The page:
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5 Things You Might Not Know About Alfred Hitchcock's 'Psycho'

Photo of Oliver Lyttelton By Oliver Lyttelton | The Playlist June 15, 2012 at 11:58AM

What's the greatest Alfred Hitchcock film? Every film fan will have a different answer, with "The 39 Steps," "Rebecca," "Spellbound," "Notorious," "Rear Window," "Vertigo" and "North By Northwest" all making compelling cases for being the very best. But few of his films had such an impact on cinema as "Psycho," the 1960s thriller that saw him go into darker, more shocking territory than ever before, with some of the most famous sequences in the history of the medium.
5
Psycho

What's the greatest Alfred Hitchcock film? Every film fan will have a different answer, with "The 39 Steps," "Rebecca," "Spellbound," "Notorious," "Rear Window," "Vertigo" and "North By Northwest" all making compelling cases for being the very best. But few of his films had such an impact on cinema as "Psycho," the 1960s thriller that saw him go into darker, more shocking territory than ever before, with some of the most famous sequences in the history of the medium.

Following secretary Marion Crane (Janet Leigh) as she embezzles money from an employer and hides out at a deserted motel owned by the mysterious Norman Bates (Anthony Perkins), a man with serious mother issues, only to stunningly and unforgettably kill off its lead halfway through the film, the picture turned out to be the biggest hit of Hitchcock's career, and was arguably his last truly great movie. It was released fifty-two years ago tomorrow, on June 16, 1960, and to mark the occasion, we've assembled a collection of five facts you may not know about the film. Check them out below, and you can bet there's much more where this came from when "Hitchcock," starring Anthony Hopkins as the director, and revolving around the making of "Psycho," hits theaters next year.

Psycho
1. The film followed on the heels of three projects that never got made.
Although the late 1950s saw Alfred Hitchcock make some of his greatest films, including "Vertigo" and "North By Northwest," it was a frustrating time for the director, with several pictures that came close to production but never quite panned out -- he made 9 films between 1950 and 1956, but only two in the following four years. In 1956, he'd set up a potentially expensive adaptation of Laurens van der Post's novel "Flamingo Feather," a tale about two hunters who discover a communist plot to take over South Africa. The director had hoped to cast James Stewart and Grace Kelly after their success together in "Rear Window." But in 1956, Kelly married Prince Rainier of Monaco, retiring from acting, and a research trip to South Africa led the director to believe that he'd face resistance from the authorities. Meanwhile, he'd long hoped to make a film of Henry Cecil's "No Bail For The Judge," a thriller about a female barrister who teams with a thief to defend her judge father from accusations of murdering a prostitute. He secured Samuel A. Taylor ("Vertigo") to write the script, and set his heart on Audrey Hepburn for the lead role, with Laurence Harvey as the thief and John Williams ("Dial M For Murder") as the father. But Hepburn became pregnant (she miscarried in 1959, but then had a son in July 1960), and dropped out of the project, and despite the fact that a 1959 Paramount brochure had already announced the film, the director pulled the plug (in part also because changes to British law regarding entrapment now made aspects of the plot implausible). With these projects falling apart -- in addition to "The Wreck Of The Mary Deare" at MGM, which would have starred Gary Cooper -- the director decided to make something quick and fast. Since both "Flamingo Feathers" and "No Bail For The Judge" had been set up at Paramount, Hitchcock felt he owed them his next film, and when his assistant Peggy Robertson brought him a review of Robert Bloch's novel "Psycho," he took it to the studio.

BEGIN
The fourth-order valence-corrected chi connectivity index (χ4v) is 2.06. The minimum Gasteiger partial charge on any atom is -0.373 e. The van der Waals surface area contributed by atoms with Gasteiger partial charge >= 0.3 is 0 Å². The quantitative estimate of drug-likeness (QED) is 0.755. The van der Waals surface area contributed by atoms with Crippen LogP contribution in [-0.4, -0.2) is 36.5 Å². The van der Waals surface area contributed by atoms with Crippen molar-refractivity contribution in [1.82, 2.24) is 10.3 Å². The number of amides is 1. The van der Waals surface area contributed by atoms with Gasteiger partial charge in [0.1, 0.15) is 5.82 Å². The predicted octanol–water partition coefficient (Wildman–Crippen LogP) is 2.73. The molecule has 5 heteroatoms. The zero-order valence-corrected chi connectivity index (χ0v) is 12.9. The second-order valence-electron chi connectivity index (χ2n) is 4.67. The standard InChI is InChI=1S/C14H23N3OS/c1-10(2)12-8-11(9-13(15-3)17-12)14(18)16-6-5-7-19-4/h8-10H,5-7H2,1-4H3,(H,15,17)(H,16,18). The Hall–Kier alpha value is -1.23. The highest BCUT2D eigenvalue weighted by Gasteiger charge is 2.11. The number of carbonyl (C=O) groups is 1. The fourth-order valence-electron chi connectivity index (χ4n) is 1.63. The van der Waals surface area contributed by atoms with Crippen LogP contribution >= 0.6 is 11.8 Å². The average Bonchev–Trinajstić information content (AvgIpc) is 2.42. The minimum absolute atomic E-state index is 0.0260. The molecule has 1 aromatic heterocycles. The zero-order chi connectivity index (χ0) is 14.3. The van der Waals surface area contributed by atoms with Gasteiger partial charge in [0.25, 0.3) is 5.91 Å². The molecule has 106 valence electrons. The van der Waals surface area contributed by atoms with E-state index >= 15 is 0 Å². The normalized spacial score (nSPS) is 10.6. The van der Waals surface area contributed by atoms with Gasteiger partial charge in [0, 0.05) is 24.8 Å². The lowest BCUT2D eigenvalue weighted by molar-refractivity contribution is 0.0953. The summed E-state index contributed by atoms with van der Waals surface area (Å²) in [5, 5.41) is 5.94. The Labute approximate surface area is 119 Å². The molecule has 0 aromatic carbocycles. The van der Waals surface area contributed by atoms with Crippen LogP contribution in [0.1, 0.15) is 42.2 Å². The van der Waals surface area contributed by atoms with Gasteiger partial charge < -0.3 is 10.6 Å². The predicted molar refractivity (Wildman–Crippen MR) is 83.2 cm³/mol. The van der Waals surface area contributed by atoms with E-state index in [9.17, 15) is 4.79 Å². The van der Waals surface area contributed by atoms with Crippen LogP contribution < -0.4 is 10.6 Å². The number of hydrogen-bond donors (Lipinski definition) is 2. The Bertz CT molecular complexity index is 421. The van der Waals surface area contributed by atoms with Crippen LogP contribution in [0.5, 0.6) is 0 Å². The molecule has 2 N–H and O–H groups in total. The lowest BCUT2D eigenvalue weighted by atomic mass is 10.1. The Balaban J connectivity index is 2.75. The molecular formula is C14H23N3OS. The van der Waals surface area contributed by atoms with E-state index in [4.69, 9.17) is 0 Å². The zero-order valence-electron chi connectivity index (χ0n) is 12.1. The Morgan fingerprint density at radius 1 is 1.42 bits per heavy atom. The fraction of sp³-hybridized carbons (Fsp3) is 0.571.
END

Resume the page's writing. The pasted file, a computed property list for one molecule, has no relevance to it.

This article is related to: 5 Things You Might Not Know About..., Alfred Hitchcock, On This Day In Movie History, Features, Psycho


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